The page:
The Board of Education Thursday night unanimously approved a new policy that would let some students take courses on their laptops instead of in a classroom.
School districts in Connecticut are now required to have distance learning policies on the books in response to the growing numbers of students taking advantage of online courses.
Nationwide, more than 1.8 million elementary and secondary students enrolled in some form of distance education during the 2009-2010 school year, according to the International Association for K-12 online learning.
In Cheshire, the new policy will allow students to take Internet classes for credit with their teacher’s recommendation and principal’s permission, but only for specific reasons.
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These include, among other things, making up a failed course or taking a class the school doesn’t offer. Distance learning could also be an option for students who are unable to enroll in a traditional course because of a scheduling conflict.
Under the policy, the workload must be the same as a course taught in a traditional classroom and the class must be taught by a certified teacher or offered by an accredited college or university.
Scott Detrick, assistant superintendent for instruction, said Cheshire students have been allowed to take virtual courses for credit in the past, but it was only for extenuating circumstances and the practice has not been widespread. He said distance learning is something the district might be interested in exploring in the future, however.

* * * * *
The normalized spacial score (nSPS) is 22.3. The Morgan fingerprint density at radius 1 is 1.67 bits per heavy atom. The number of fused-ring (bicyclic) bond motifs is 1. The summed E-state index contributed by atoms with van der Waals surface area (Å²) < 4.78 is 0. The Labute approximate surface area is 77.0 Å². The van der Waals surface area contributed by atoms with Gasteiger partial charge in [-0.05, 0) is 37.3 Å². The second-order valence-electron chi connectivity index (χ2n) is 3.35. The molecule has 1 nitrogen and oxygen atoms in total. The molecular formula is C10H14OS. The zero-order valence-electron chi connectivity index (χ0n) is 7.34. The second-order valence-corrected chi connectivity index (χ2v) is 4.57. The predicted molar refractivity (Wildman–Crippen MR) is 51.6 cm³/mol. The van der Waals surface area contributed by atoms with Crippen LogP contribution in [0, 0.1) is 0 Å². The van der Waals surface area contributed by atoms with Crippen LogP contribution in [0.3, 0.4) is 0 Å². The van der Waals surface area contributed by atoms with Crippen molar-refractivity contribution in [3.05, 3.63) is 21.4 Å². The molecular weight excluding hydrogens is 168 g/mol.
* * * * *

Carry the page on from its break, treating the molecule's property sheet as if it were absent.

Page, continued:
Virtual classes wouldn’t replace existing face-to-face classes but would be offered in addition to current courses, he said.
“We are considering adding Mandarin Chinese to our offerings at Cheshire High School next year as one of our world languages. We anticipate some difficulty finding a qualified teacher,” Detrick said.
If that happens and enough students were interested, offering an online course might be an option, Detrick explained.
Students would also be allowed to take online courses, according to the policy, if they have been expelled or are homebound, or if it is recommended as part of a special education plan.
In other business...
The school board approved spending $14,242 on the purchase of two new textbooks, pending approval of next year’s budget.
The books are Prego: An invitation to Italian, which will be used in the World Languages curriculum at the high school, and A Guide to Good Food, which will be used as part of the district’s Food, Nutrition and Wellness curriculum.
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